Expanding their efforts in the 4K HD industry, Japanese company Sony have done more than most to promote the benefits of the ‘Ultra HD’ format, with their latest development being the upcoming launch of a ’4K Ultra HD’ media player.
Set to release with 10 ‘optimised films’ (The Amazing Spiderman, Battle: Los Angeles, Bad Teacher, The Karate Kid, The Other Guys, Salt, Total Recall 2012, That’s My Boy, The Bridge on the River Kwai, and Taxi Driver) pre-loaded, the ‘Sony FMP-X1 4K Ultra HD’ media player is naturally designed with Ultra HD TV sets in mind (claimed to be Sony’s range only), with the $699.99 device, due for release on 15 July in the USA, set to feature the ability to supply content via the company’s new ’4K Video Unlimited’ online service.
That content selection will take the form of an online store format, with the movies, TV shows, and ‘short videos’ featured on that service set to provide the hub of the platform, although those downloads (for either 24-hour rental or purchase) will start from the costly prices of $7.99 and $29.99, respectively.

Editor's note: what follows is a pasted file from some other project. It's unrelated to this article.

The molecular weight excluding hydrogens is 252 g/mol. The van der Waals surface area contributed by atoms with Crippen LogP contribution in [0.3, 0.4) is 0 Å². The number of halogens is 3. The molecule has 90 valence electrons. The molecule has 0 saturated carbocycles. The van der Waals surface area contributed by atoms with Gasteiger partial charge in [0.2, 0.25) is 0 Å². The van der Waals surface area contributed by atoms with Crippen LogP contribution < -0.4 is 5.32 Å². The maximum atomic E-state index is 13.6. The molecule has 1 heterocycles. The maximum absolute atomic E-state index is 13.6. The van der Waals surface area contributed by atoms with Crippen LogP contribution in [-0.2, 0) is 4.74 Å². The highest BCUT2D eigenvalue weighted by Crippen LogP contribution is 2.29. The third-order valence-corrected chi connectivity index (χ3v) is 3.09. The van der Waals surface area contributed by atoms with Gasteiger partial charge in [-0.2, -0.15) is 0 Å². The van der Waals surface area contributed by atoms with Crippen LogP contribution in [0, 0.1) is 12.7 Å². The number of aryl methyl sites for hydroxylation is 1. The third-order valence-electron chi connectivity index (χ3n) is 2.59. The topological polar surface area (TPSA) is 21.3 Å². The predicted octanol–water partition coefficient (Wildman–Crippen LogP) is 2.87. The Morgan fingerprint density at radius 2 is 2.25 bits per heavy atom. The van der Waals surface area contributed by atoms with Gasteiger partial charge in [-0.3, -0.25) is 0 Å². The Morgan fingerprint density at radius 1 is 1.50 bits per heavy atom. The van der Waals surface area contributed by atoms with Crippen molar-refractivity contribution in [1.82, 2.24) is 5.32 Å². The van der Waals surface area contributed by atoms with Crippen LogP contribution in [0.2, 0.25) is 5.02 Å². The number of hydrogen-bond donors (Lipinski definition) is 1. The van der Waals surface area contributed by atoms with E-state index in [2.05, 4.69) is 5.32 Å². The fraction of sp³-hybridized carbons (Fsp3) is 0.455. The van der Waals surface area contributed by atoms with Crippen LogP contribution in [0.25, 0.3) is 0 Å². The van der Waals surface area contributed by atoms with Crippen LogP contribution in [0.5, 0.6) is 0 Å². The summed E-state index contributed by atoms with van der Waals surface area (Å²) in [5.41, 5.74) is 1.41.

The device is also noted as holding a storage capacity of 2TB for this content (which presumably will include the chance to upload and upscale your own pictures or videos), of which 400GB will be taken by the 10 pre-installed films. Further features include Ethernet, HDMI, USB, and SD additional storage compatibility, hinting at least at a customisable experience compatible with a range of formats.
Meanwhile, in what appears to be the only moderately positive pricing move for the circular product (which will be twice the cost of a 4K-supporting PlayStation 4, out by the end of the year), the FMP-X1 will be discounted by $200 for buyers who can prove ownership of a Sony Bravia 4K set (which the new device is optimised to work with), though those TV sets start at $5,000 themselves. As history has demonstrated with expensive new technologies, perhaps the best advice is to wait it out a few years until 4K HD becomes more mainstream… for now though, nothing is stopping you at marvelling at its potential for free: